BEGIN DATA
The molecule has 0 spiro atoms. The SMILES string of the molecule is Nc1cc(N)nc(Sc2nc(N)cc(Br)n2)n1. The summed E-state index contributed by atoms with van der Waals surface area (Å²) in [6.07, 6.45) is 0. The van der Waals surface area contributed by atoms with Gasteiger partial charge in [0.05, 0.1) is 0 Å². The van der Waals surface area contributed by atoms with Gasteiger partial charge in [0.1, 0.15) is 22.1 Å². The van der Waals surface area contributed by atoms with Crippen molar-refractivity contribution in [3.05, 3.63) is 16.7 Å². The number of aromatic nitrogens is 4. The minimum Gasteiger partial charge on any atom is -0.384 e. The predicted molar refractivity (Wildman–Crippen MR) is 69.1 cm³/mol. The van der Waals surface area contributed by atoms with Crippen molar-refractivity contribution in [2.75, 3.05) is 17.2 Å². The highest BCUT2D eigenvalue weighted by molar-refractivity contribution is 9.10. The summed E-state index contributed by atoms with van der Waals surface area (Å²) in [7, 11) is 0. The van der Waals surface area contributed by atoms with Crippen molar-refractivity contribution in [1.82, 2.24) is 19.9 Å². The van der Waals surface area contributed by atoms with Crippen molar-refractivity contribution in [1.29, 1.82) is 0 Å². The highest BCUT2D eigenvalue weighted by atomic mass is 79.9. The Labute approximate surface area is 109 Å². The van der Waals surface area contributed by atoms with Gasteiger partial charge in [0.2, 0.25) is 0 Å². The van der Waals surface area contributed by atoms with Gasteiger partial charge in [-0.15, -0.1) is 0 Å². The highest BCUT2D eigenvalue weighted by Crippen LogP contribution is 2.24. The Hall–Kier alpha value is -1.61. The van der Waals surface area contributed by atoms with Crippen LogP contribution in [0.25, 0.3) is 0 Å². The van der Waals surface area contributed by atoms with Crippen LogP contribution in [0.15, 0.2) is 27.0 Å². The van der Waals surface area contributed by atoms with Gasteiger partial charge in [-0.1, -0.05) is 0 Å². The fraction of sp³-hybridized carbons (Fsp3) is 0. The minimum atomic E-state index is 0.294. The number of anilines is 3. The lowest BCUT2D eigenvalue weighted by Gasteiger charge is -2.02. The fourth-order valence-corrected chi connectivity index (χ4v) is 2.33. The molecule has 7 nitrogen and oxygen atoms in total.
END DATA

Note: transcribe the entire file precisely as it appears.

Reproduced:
The molecule has 0 spiro atoms. The SMILES string of the molecule is Nc1cc(N)nc(Sc2nc(N)cc(Br)n2)n1. The summed E-state index contributed by atoms with van der Waals surface area (Å²) in [6.07, 6.45) is 0. The van der Waals surface area contributed by atoms with Gasteiger partial charge in [0.05, 0.1) is 0 Å². The van der Waals surface area contributed by atoms with Gasteiger partial charge in [0.1, 0.15) is 22.1 Å². The van der Waals surface area contributed by atoms with Crippen molar-refractivity contribution in [3.05, 3.63) is 16.7 Å². The number of aromatic nitrogens is 4. The minimum Gasteiger partial charge on any atom is -0.384 e. The predicted molar refractivity (Wildman–Crippen MR) is 69.1 cm³/mol. The van der Waals surface area contributed by atoms with Crippen molar-refractivity contribution in [2.75, 3.05) is 17.2 Å². The highest BCUT2D eigenvalue weighted by molar-refractivity contribution is 9.10. The summed E-state index contributed by atoms with van der Waals surface area (Å²) in [7, 11) is 0. The van der Waals surface area contributed by atoms with Crippen molar-refractivity contribution in [1.82, 2.24) is 19.9 Å². The van der Waals surface area contributed by atoms with Crippen molar-refractivity contribution in [1.29, 1.82) is 0 Å². The highest BCUT2D eigenvalue weighted by atomic mass is 79.9. The Labute approximate surface area is 109 Å². The van der Waals surface area contributed by atoms with Gasteiger partial charge in [0.2, 0.25) is 0 Å². The van der Waals surface area contributed by atoms with Gasteiger partial charge in [-0.15, -0.1) is 0 Å². The highest BCUT2D eigenvalue weighted by Crippen LogP contribution is 2.24. The Hall–Kier alpha value is -1.61. The van der Waals surface area contributed by atoms with Crippen LogP contribution in [0.25, 0.3) is 0 Å². The van der Waals surface area contributed by atoms with Crippen LogP contribution in [0.15, 0.2) is 27.0 Å². The van der Waals surface area contributed by atoms with Gasteiger partial charge in [-0.1, -0.05) is 0 Å². The fraction of sp³-hybridized carbons (Fsp3) is 0. The minimum atomic E-state index is 0.294. The number of anilines is 3. The lowest BCUT2D eigenvalue weighted by Gasteiger charge is -2.02. The fourth-order valence-corrected chi connectivity index (χ4v) is 2.33. The molecule has 7 nitrogen and oxygen atoms in total.